Peter Weiss reminded once again in conclusion that the Memorandum of financial support and the program of fiscal and structural consolidation implied are applied to enable Greece to regain the confidence of international markets. He did not fail to note that the same program will help the Greeks themselves to regain their lost confidence in local institutions. The correct implementation of the reforms will give the basics but the Government should make additional efforts, beyond the obligations stipulated in the Memorandum, to build a new image of public institutions.

There is the common opinion that Greece should focus on the measures for economic development together with the stringent economic measures imposed by the fiscal consolidation. Tommaso Padoa-Schioppa said that economic growth is not easy and could not be ordered. It is the result of self-confidence, initiative and entrepreneurship developed in an appropriate competitive environment. There is no doubt that the economic upturn will come from the society and the private sectors, but reforms still lie ahead that need to recover the foundations of the Greek economy. That is why it is so important to show consistency in program implementation, insisted Tommaso Padoa-Schioppa.

The Finance Minister George Papakonstantinou said that economic growth depends directly on investments, new sources of funding and mostly on the return to world markets. He said that these markets will be opened for the country if they believe again in the country. This would happen when Greece handles its finances. He also added that there won’t be positive economic growth without fiscal consolidation, even forced consolidation, similar to that which is being applied now. The Finance Minister stressed that attempts to reduce the budget deficit and the extension of the repayment of the financial support under the Memorandum are measures towards restoring the positive economic growth.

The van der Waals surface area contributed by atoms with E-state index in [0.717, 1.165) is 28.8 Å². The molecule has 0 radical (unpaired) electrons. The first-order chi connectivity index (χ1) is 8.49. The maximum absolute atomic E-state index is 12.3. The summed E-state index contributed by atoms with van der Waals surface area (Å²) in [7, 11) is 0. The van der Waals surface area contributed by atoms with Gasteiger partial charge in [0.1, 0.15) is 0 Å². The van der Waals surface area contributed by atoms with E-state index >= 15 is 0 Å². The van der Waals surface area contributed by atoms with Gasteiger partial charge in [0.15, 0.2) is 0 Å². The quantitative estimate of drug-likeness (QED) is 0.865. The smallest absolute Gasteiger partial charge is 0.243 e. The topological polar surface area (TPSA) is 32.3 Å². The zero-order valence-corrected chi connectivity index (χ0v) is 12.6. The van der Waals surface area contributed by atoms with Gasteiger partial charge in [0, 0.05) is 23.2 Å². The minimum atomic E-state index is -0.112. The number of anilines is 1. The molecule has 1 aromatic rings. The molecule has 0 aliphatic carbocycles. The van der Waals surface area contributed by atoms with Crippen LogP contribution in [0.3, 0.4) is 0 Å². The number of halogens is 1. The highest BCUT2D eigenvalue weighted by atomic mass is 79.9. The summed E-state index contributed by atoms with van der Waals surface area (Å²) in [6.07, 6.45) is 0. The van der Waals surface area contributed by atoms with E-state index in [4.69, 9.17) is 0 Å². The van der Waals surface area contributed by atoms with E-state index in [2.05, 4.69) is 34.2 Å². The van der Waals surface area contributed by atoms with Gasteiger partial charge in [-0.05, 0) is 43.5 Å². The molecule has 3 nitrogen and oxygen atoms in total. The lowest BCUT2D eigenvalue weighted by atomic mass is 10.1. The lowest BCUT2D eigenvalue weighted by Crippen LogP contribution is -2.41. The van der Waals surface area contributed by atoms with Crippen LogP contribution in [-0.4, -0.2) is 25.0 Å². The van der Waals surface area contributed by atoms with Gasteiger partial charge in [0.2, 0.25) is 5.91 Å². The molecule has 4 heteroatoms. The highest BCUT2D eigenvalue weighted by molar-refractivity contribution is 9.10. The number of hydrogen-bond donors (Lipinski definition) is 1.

According to Papakonstantinou, the Greek debt rescheduling by the Eurozone countries is a kind of reward for the diligence of the government and the country as a whole to handle the domestic economy. It allows the country to take a breath and it is a sign for the international markets that the Balkan country is willing to deal with its problems. He said that we proved so far that we are ready and will do everything to fulfill the planned despite the difficulties. The Ministry of Finance hopes that there will be light at the end of the tunnel in mid 2011 but Greece has to go through several hard months before that. "The light at the end of the tunnel" is most often interpreted as entering the international markets for long-term financing through government bonds (three to five years) that will have an interest significantly lower than that before Greece to sign the Memorandum in May 2010. George Papakonstantinou stressed that reducing the budget deficit from 36 billion euros to 22 billion euros a year is a serious job. Nobody believed that Greece will implement the program but regardless of this the objective has been achieved. "We did a lot, but the road ahead is still long," admitted the Finance Minister.

Tags: EconomyMarketsCrisisVictoria MindovaGreece